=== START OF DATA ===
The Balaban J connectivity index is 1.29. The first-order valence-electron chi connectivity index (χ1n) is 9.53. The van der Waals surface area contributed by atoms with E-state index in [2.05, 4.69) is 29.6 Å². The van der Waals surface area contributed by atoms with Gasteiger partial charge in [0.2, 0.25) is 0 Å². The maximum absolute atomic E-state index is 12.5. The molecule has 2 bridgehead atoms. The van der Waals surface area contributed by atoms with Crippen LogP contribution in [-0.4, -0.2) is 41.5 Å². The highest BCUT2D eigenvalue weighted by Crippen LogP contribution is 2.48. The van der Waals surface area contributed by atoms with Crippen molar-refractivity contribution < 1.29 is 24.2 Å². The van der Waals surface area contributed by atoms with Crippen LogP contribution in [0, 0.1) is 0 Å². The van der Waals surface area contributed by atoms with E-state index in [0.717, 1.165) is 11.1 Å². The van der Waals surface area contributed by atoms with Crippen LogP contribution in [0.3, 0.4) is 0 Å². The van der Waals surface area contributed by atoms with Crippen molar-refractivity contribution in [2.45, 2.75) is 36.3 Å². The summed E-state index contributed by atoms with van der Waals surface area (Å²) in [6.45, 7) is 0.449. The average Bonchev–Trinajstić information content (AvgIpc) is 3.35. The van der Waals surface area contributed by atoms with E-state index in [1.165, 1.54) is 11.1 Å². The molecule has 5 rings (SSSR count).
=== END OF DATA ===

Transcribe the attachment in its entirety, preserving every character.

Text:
The Balaban J connectivity index is 1.29. The first-order valence-electron chi connectivity index (χ1n) is 9.53. The van der Waals surface area contributed by atoms with E-state index in [2.05, 4.69) is 29.6 Å². The van der Waals surface area contributed by atoms with Gasteiger partial charge in [0.2, 0.25) is 0 Å². The maximum absolute atomic E-state index is 12.5. The molecule has 2 bridgehead atoms. The van der Waals surface area contributed by atoms with Crippen LogP contribution in [-0.4, -0.2) is 41.5 Å². The highest BCUT2D eigenvalue weighted by Crippen LogP contribution is 2.48. The van der Waals surface area contributed by atoms with Crippen molar-refractivity contribution < 1.29 is 24.2 Å². The van der Waals surface area contributed by atoms with Crippen LogP contribution in [0, 0.1) is 0 Å². The van der Waals surface area contributed by atoms with E-state index in [0.717, 1.165) is 11.1 Å². The van der Waals surface area contributed by atoms with Crippen LogP contribution in [0.3, 0.4) is 0 Å². The van der Waals surface area contributed by atoms with Crippen molar-refractivity contribution in [2.45, 2.75) is 36.3 Å². The summed E-state index contributed by atoms with van der Waals surface area (Å²) in [6.45, 7) is 0.449. The average Bonchev–Trinajstić information content (AvgIpc) is 3.35. The van der Waals surface area contributed by atoms with E-state index in [1.165, 1.54) is 11.1 Å². The molecule has 5 rings (SSSR count).